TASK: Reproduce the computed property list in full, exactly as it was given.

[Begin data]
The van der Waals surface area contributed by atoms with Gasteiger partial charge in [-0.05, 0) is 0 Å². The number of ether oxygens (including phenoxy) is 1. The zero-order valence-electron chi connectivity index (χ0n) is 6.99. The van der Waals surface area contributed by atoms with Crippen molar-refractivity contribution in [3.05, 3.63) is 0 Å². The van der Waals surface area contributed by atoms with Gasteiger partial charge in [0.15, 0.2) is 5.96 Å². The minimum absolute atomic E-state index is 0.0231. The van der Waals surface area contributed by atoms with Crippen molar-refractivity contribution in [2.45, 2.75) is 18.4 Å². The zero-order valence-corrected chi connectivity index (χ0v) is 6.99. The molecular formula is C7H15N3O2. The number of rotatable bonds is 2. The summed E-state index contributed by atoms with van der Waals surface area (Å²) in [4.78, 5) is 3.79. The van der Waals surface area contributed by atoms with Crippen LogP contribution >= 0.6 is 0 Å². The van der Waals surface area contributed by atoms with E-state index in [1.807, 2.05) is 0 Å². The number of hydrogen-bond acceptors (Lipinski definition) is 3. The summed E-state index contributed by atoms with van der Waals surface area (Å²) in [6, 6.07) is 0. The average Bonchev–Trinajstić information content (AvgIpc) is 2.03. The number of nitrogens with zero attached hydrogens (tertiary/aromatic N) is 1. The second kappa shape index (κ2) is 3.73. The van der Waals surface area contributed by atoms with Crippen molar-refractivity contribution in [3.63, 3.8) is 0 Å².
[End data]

The van der Waals surface area contributed by atoms with Gasteiger partial charge in [-0.05, 0) is 0 Å². The number of ether oxygens (including phenoxy) is 1. The zero-order valence-electron chi connectivity index (χ0n) is 6.99. The van der Waals surface area contributed by atoms with Crippen molar-refractivity contribution in [3.05, 3.63) is 0 Å². The van der Waals surface area contributed by atoms with Gasteiger partial charge in [0.15, 0.2) is 5.96 Å². The minimum absolute atomic E-state index is 0.0231. The van der Waals surface area contributed by atoms with Crippen molar-refractivity contribution in [2.45, 2.75) is 18.4 Å². The zero-order valence-corrected chi connectivity index (χ0v) is 6.99. The molecular formula is C7H15N3O2. The number of rotatable bonds is 2. The summed E-state index contributed by atoms with van der Waals surface area (Å²) in [4.78, 5) is 3.79. The van der Waals surface area contributed by atoms with Crippen LogP contribution >= 0.6 is 0 Å². The van der Waals surface area contributed by atoms with E-state index in [1.807, 2.05) is 0 Å². The number of hydrogen-bond acceptors (Lipinski definition) is 3. The summed E-state index contributed by atoms with van der Waals surface area (Å²) in [6, 6.07) is 0. The average Bonchev–Trinajstić information content (AvgIpc) is 2.03. The number of nitrogens with zero attached hydrogens (tertiary/aromatic N) is 1. The second kappa shape index (κ2) is 3.73. The van der Waals surface area contributed by atoms with Crippen molar-refractivity contribution in [3.63, 3.8) is 0 Å².